Home Office accused of colluding with Phorm

E-mails between the Home Office and Phorm discuss the advertising firm's "informal guidance" to the public on whether the company's services are legal.

The Home Office has been accused of colluding with controversial online advertising company Phorm.

E-mails were allegedly sent between the two in which the Home Office discusses Phorm's "informal guidance" to the public on whether the company's services are legal.

Phorm's technology tracks users' activity and targets ads at them, based on which sites they've visited. Adverts relating to the user's history are then posted on any sites that have signed up to Phorm's service. So far BT has signed up, carrying out a number of trials - some of which were without users' consent.

A member of the public obtained the e-mails via a Freedom of Information request and sent them to the BBC.

They show the department asking if the firm would be "comforted" by its position.

The Home Office has said that the suggestion of collusion between it and Phorm was totally unfounded.

A spokeswoman said, "We have repeatedly said since these documents were released a year ago that the Government has not endorsed Phorm or its technology.

"We are committed to protecting the privacy of UK consumers and will ensure any new technology of this sort is applied in an appropriate and transparent manner, in full accordance with the law and with proper regulation from the appropriate authority."

The BBC reported that the exchanges between the two date back to August 2007. Phorm made a request for the Home Office's view on its technology, and the department asked for more information on it.

In later months the Home Office asks the firm what it thinks of the advice it is drawing up in relation to behavioural targeted advertising.

In an e-mail dated 22 January 2008, a Home Office official wrote to Phorm saying: "I should be grateful if you would review the attached document, and let me know what you think."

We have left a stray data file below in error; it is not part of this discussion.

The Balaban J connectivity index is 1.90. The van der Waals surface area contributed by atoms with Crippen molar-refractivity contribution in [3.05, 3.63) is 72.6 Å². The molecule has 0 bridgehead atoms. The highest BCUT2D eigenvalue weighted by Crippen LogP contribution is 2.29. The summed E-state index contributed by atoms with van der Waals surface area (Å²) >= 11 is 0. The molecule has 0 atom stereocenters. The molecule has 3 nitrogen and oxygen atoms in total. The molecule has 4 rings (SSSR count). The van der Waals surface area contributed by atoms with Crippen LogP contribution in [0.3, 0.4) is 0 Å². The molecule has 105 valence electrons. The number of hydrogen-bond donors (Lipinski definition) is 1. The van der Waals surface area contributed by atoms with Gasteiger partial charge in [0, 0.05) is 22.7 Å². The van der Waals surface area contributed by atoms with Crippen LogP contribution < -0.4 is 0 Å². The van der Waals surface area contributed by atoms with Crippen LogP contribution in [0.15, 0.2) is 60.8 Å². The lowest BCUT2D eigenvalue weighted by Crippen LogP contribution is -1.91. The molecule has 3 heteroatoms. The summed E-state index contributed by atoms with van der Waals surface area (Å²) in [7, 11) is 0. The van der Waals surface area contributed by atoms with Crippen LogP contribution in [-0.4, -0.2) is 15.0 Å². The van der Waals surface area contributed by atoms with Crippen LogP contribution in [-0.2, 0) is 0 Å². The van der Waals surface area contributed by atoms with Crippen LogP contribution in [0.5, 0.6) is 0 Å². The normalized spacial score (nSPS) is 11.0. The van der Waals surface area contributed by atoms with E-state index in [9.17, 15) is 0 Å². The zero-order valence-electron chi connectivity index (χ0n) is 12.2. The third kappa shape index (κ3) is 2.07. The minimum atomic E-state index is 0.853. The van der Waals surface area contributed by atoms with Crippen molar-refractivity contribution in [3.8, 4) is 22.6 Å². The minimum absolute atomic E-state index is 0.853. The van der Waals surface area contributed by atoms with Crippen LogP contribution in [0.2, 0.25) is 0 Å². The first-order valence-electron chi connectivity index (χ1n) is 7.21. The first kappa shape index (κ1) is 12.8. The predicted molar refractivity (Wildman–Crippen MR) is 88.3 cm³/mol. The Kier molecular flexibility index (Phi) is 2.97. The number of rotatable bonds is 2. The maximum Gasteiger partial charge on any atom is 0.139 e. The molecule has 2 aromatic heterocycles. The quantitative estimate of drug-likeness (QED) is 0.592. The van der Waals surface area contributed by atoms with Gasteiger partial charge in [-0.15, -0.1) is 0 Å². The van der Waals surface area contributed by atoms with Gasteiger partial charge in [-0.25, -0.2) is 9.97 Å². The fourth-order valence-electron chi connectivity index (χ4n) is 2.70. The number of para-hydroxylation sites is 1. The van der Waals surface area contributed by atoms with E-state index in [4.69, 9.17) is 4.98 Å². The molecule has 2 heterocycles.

A 2007 e-mail from a Home Office official to Phorm said, "My personal view accords with yours, that even if it is "interception", which I am doubtful of, it is lawfully authorised under section 3 by virtue of the user's consent obtained in signing up to the ISPs terms and conditions."

In January 2008 the Home Office writes to Phorm to thank it for comments and changes to its draft paper. The official says, "If we agree this, and this becomes our position do you think your clients and their prospective partners will be comforted."

The chief executive of Phorm has also responded to the allegations in a letter to the Guardian. Kent Ertugrul denied there was any collusion between Phorm and the Home Office. He said the Home Office's advice was "an informed opinion on ISP-based targeted advertising, but in the United Kingdom it is for the courts to decide what is or is not legal, not the Home Office."

Phorm has defended its technology, saying it offers more privacy and protection than other systems and could be a valuable new source of funding for websites. It also says consumers would receive more relevant adverts.

Read more on E-commerce technology

Start the conversation

Send me notifications when other members comment.

Please create a username to comment.

-ADS BY GOOGLE

SearchCIO

SearchSecurity

SearchNetworking

SearchDataCenter

SearchDataManagement

Close